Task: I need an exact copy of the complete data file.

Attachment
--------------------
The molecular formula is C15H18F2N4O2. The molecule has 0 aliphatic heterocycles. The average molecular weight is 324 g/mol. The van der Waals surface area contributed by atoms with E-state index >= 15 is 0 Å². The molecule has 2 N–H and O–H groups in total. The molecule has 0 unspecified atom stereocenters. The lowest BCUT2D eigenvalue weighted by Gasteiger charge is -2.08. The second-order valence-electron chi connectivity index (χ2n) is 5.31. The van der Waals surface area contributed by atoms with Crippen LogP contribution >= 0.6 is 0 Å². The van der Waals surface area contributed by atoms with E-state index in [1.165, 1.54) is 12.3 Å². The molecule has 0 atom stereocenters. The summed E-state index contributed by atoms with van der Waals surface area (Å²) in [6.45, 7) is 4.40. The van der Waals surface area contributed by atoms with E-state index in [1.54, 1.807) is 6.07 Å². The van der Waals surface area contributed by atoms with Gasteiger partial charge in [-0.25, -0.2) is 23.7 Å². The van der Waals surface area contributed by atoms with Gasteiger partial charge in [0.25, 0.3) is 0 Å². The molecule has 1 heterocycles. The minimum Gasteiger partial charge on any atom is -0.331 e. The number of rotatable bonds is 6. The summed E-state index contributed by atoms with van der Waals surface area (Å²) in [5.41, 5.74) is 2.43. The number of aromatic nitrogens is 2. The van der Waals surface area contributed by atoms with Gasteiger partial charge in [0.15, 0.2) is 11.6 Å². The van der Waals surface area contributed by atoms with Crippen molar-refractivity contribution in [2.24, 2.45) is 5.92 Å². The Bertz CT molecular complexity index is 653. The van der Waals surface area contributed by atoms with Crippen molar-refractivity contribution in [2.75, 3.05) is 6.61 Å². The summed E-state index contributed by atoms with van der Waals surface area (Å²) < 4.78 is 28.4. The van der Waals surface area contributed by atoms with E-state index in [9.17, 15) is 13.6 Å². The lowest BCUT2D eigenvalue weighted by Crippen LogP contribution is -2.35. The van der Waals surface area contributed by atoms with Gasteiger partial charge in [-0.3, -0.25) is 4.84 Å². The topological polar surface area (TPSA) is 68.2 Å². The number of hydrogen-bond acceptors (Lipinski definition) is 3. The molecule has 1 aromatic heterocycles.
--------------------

The molecular formula is C15H18F2N4O2. The molecule has 0 aliphatic heterocycles. The average molecular weight is 324 g/mol. The van der Waals surface area contributed by atoms with E-state index >= 15 is 0 Å². The molecule has 2 N–H and O–H groups in total. The molecule has 0 unspecified atom stereocenters. The lowest BCUT2D eigenvalue weighted by Gasteiger charge is -2.08. The second-order valence-electron chi connectivity index (χ2n) is 5.31. The van der Waals surface area contributed by atoms with Crippen LogP contribution >= 0.6 is 0 Å². The van der Waals surface area contributed by atoms with E-state index in [1.165, 1.54) is 12.3 Å². The molecule has 0 atom stereocenters. The summed E-state index contributed by atoms with van der Waals surface area (Å²) in [6.45, 7) is 4.40. The van der Waals surface area contributed by atoms with E-state index in [1.54, 1.807) is 6.07 Å². The van der Waals surface area contributed by atoms with Gasteiger partial charge in [-0.25, -0.2) is 23.7 Å². The van der Waals surface area contributed by atoms with Gasteiger partial charge in [0.25, 0.3) is 0 Å². The molecule has 1 heterocycles. The minimum Gasteiger partial charge on any atom is -0.331 e. The number of rotatable bonds is 6. The summed E-state index contributed by atoms with van der Waals surface area (Å²) in [5.41, 5.74) is 2.43. The number of aromatic nitrogens is 2. The van der Waals surface area contributed by atoms with Gasteiger partial charge in [0.15, 0.2) is 11.6 Å². The van der Waals surface area contributed by atoms with Crippen molar-refractivity contribution in [2.24, 2.45) is 5.92 Å². The Bertz CT molecular complexity index is 653. The van der Waals surface area contributed by atoms with Crippen molar-refractivity contribution in [2.75, 3.05) is 6.61 Å². The summed E-state index contributed by atoms with van der Waals surface area (Å²) < 4.78 is 28.4. The van der Waals surface area contributed by atoms with E-state index in [9.17, 15) is 13.6 Å². The lowest BCUT2D eigenvalue weighted by Crippen LogP contribution is -2.35. The van der Waals surface area contributed by atoms with Gasteiger partial charge in [-0.3, -0.25) is 4.84 Å². The topological polar surface area (TPSA) is 68.2 Å². The number of hydrogen-bond acceptors (Lipinski definition) is 3. The molecule has 1 aromatic heterocycles.